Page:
TULSA, Okla. — A child predator can enter your home without ever stepping foot inside.
The Tulsa County Sheriff’s Office (TCSO) said they likely will at some point.
“It is a matter of when, not if, when a predator reaches out to your kid,” Detective Jason Weis explained.
Weis is the lead detective of the TSCO Child Predator Unit. He goes undercover online as a minor and waits for predators to private message him.
“We have gotten 25 people this year,” Weis told FOX23.
One of them, Orville King, was arrested by TCSO last week for allegedly sending nude photos to who he thought was a minor and asking for pictures in return.
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“Very manipulative, and they are very convincing. They use love, affection, gifts — those types of things to get that child’s attention,” Weis explained.
His job is to expose the people responsible and prevent them from hurting children.
“Half of those guys when I got them in the interview room they cried like little babies,” he said.
But if parents aren’t aware, they can be dangerous. Wednesday night parents, loved ones and anyone wanting to learn sat in on a free forum hosted by TCSO and the Demand Project.
The Demand Project helps spread awareness on human trafficking and helps victims heal, and Weis’ Child Predator Unit made sure parents were educated on what to look for. Like predators grooming children online. They emphasized the dangers of Facebook, Snapchat, and other apps. Two important apps Weis is emphasizing are Whisper and Kik.
“They are nothing but horrible apps that are a hub for predators and there is also a lot of child pornography stuff that is traded within those apps so those are two apps that should not be in any kids phone,” he said.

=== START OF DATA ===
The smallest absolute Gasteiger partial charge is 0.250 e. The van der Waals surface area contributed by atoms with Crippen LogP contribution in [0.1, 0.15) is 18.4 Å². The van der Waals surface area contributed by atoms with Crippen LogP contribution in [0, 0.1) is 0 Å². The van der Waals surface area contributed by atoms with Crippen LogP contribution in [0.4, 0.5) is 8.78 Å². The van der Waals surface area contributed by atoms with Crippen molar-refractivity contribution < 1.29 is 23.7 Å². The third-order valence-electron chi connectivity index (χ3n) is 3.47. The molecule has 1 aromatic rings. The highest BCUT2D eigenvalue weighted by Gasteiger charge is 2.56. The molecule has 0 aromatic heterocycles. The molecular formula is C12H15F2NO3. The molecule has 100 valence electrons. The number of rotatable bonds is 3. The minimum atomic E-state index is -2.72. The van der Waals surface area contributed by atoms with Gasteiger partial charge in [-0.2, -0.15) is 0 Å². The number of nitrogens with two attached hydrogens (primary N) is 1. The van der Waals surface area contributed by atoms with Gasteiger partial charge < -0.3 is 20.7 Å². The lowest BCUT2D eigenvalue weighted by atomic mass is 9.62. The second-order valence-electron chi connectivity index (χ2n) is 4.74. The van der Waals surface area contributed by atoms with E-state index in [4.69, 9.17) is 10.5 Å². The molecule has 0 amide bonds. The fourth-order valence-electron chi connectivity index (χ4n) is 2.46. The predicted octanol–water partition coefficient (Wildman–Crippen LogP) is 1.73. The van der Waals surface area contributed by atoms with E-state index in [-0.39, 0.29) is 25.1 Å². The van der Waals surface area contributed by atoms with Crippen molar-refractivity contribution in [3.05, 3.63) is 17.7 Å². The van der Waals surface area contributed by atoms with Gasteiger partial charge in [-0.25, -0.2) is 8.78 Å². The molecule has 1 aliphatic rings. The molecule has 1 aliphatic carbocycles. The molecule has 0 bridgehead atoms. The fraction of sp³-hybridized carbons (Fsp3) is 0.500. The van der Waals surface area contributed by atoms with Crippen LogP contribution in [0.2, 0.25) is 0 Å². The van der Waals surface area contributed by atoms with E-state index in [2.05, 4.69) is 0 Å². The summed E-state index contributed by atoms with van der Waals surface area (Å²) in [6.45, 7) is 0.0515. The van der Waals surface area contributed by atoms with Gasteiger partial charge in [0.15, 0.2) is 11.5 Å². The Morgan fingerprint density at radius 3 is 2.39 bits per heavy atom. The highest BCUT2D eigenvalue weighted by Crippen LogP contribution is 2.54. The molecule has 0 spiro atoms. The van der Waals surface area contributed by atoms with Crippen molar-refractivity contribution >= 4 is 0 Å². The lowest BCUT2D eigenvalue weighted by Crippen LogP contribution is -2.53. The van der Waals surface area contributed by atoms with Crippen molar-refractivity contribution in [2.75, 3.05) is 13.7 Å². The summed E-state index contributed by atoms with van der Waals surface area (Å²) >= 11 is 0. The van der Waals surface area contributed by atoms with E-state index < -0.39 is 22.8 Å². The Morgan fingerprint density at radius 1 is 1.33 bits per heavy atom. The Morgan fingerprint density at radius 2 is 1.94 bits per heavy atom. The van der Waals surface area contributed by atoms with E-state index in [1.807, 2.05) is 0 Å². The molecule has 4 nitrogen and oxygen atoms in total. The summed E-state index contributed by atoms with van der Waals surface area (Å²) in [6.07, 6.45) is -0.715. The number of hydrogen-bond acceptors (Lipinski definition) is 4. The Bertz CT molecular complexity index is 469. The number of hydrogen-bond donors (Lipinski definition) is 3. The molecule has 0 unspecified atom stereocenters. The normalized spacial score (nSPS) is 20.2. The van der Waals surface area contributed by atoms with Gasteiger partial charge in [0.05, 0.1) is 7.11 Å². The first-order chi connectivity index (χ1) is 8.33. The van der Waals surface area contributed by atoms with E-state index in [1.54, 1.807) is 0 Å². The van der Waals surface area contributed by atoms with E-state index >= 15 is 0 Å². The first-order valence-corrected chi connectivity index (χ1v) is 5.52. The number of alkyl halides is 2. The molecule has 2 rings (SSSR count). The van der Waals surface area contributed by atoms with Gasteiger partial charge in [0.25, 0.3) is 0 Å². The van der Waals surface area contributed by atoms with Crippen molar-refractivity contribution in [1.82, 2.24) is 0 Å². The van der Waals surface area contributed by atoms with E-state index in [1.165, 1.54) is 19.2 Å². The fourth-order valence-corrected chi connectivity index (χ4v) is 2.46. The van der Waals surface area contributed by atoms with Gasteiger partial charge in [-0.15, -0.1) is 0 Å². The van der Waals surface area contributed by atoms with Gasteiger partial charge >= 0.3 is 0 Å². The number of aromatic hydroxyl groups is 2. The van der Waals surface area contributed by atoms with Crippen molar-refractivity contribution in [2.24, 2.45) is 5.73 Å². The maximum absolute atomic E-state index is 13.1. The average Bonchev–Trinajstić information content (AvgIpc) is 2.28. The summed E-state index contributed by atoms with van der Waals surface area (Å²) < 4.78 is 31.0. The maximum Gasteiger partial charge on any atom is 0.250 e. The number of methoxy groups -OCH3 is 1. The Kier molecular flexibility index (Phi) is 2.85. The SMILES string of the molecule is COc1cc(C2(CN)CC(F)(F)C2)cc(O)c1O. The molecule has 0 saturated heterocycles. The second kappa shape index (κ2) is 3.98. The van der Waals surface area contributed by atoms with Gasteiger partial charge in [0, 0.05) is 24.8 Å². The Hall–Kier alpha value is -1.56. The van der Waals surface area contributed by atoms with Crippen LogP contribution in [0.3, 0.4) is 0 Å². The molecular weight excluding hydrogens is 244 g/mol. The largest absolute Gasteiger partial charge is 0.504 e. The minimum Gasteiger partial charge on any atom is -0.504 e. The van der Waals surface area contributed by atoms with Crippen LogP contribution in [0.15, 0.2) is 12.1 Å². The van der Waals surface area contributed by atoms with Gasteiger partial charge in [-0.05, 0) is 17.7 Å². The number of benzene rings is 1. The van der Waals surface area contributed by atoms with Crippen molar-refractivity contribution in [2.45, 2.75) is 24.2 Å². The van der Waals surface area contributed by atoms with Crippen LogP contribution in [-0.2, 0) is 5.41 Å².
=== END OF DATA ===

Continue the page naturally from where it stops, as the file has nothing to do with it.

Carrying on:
Aside from being tech savvy, he told parents the most important conversations you can have with your child are offline.
“You have to be continuous in these conversations with the kids and let them know you have got their back,” Weis said. “Create an environment in your house where it’s okay to come to you and say listen this is what is happening. This guy is saying this and that to me.”
That’s why local mother Kim Mook attended the forum.
“I think sometimes my 6-year-old granddaughter can say something that she can’t say to her parents, so I just want to be cognizant and aware of what is going on,” she said.
She came last minute for her daughter. Mook plans to pass the information along to after the forum.
“It doesn’t take much and there is a whole world open to them that I didn’t have when I was young it’s really scary,” she said.
She loves her granddaughter very much.
“Oh my gosh, she is the bomb,” she said.
As Weis mentioned, her being here shows, she has her families back.
“We just don’t want anything to happen,” Weis said.
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